Rikki had been heading to his school, Welland Primary School, that morning, alone, having had a bowl of Weetabix earlier this morning.

Watson, who was living at Woodgate’s Children’s Home at the time of the killing, was likely to be bunking off from Walton School in Peterborough on the same day.

In June, 40-year-old James Watson, who was 13 when Rikki disappeared, was convicted at the Old Bailey of the child’s murder – seven years after new evidence was found in a ‘cold case review’

It was later heard in court that Watson knew the Walton estate well as he had spent time there as a young child and his father still lived there.

It is believed he and Watson met on that day, with witnesses telling the jury they saw the pair walking in the direction of the woods, where Rikki would later be murdered. Watson then returned to Woodgates Children’s Home that afternoon.

He was reported missing by his mother Ruth when he didn’t return home from school, with her worried phone call played in full during the programme.

The ‘fantasist’ and ‘compulsive liar’ who evaded justice for Rikki Neave’s murder for nearly 30 years: Who is James Watson?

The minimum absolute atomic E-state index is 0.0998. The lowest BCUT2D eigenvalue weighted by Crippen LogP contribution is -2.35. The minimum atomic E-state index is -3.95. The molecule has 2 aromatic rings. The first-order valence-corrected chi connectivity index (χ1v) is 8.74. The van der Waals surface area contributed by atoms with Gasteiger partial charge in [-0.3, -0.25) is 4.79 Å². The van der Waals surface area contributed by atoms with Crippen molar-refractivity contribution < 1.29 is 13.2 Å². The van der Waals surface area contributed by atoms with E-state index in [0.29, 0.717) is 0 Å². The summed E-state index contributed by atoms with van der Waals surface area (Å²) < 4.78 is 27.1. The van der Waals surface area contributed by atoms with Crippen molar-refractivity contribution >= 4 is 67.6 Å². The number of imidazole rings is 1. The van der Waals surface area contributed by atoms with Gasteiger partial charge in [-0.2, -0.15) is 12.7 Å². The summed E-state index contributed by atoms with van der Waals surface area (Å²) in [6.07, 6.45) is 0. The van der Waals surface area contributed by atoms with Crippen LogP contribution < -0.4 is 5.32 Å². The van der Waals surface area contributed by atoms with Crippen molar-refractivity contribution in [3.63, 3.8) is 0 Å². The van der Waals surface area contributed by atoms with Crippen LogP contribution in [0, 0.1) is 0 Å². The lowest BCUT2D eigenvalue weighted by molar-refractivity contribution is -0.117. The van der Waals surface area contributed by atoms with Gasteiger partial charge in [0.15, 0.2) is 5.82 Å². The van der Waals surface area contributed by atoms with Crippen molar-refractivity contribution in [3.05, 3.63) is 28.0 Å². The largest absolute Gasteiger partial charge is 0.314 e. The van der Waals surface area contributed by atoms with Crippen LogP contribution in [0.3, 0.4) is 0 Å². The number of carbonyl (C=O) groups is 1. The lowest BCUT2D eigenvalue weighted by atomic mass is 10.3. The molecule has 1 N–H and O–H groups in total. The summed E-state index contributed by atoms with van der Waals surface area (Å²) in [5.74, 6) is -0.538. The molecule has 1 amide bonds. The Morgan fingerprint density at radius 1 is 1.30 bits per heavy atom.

James Watson is ‘a fantasist, a dangerous individual, and a compulsive liar’, according to police.

Watson came from a broken home in Peterborough and was treated by social services as a ‘vulnerable child’ from March 1993.

That year, he was interviewed about a complaint that he had sexually assaulted a five-year-old boy.

Then aged 12, Watson denied it and no further action was taken, although years later he admitted it was ‘just two boys playing with each other’s penises’.

In April 1994, Watson told a family member he was physically assaulted by his father, James Watson senior, who he lived with on the Welland Estate.

On being taken into care, he stayed with foster mother Molly Donald, who he formed an attachment to.

She found him with a shotgun and felt she could not cope so Watson was sent away again, this time to Woodgate’s children’s home in March, some 20 miles from Peterborough.

Watson frequently played truant from school and would change into civilian clothes, jurors heard.

From enrolling at Walton School in Peterborough to the day of the murder, Watson was marked present on the register 18 times out of a possible 38 school days.

At the age of 13, he became obsessed with the fantasy of strangling a little boy, even telling his mother he had heard a news report about it on the radio.